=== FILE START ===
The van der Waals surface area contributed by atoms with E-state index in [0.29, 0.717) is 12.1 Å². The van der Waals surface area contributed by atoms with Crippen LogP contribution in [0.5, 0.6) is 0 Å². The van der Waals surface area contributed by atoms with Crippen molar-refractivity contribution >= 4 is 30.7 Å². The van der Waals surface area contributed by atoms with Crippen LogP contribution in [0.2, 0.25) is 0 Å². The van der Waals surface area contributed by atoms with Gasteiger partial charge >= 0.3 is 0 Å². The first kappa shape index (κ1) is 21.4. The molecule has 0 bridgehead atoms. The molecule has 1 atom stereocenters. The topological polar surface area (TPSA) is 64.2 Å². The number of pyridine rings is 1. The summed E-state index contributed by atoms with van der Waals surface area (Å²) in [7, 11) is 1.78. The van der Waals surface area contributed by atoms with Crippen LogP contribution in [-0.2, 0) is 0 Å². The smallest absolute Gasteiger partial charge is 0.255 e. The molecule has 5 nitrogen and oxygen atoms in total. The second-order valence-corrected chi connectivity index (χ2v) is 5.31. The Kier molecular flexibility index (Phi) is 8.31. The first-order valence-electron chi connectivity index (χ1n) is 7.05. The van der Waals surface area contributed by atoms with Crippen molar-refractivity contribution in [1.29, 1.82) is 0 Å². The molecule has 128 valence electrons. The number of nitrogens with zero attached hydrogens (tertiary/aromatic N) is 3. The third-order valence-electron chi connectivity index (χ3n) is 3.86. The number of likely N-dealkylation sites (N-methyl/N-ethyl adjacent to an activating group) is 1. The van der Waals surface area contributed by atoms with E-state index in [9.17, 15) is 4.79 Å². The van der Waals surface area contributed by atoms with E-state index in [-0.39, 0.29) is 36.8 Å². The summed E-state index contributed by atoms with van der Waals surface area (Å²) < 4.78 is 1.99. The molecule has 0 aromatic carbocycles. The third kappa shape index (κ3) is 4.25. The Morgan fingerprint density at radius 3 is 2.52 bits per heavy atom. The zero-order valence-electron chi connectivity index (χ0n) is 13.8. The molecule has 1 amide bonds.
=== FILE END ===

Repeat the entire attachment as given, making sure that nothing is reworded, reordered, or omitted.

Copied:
The van der Waals surface area contributed by atoms with E-state index in [0.29, 0.717) is 12.1 Å². The van der Waals surface area contributed by atoms with Crippen LogP contribution in [0.5, 0.6) is 0 Å². The van der Waals surface area contributed by atoms with Crippen molar-refractivity contribution >= 4 is 30.7 Å². The van der Waals surface area contributed by atoms with Crippen LogP contribution in [0.2, 0.25) is 0 Å². The van der Waals surface area contributed by atoms with Gasteiger partial charge >= 0.3 is 0 Å². The first kappa shape index (κ1) is 21.4. The molecule has 0 bridgehead atoms. The molecule has 1 atom stereocenters. The topological polar surface area (TPSA) is 64.2 Å². The number of pyridine rings is 1. The summed E-state index contributed by atoms with van der Waals surface area (Å²) in [7, 11) is 1.78. The van der Waals surface area contributed by atoms with Crippen LogP contribution in [-0.2, 0) is 0 Å². The smallest absolute Gasteiger partial charge is 0.255 e. The molecule has 5 nitrogen and oxygen atoms in total. The second-order valence-corrected chi connectivity index (χ2v) is 5.31. The Kier molecular flexibility index (Phi) is 8.31. The first-order valence-electron chi connectivity index (χ1n) is 7.05. The van der Waals surface area contributed by atoms with Crippen molar-refractivity contribution in [1.29, 1.82) is 0 Å². The molecule has 128 valence electrons. The number of nitrogens with zero attached hydrogens (tertiary/aromatic N) is 3. The third-order valence-electron chi connectivity index (χ3n) is 3.86. The number of likely N-dealkylation sites (N-methyl/N-ethyl adjacent to an activating group) is 1. The van der Waals surface area contributed by atoms with E-state index in [9.17, 15) is 4.79 Å². The van der Waals surface area contributed by atoms with E-state index in [-0.39, 0.29) is 36.8 Å². The summed E-state index contributed by atoms with van der Waals surface area (Å²) < 4.78 is 1.99. The molecule has 0 aromatic carbocycles. The third kappa shape index (κ3) is 4.25. The Morgan fingerprint density at radius 3 is 2.52 bits per heavy atom. The zero-order valence-electron chi connectivity index (χ0n) is 13.8. The molecule has 1 amide bonds.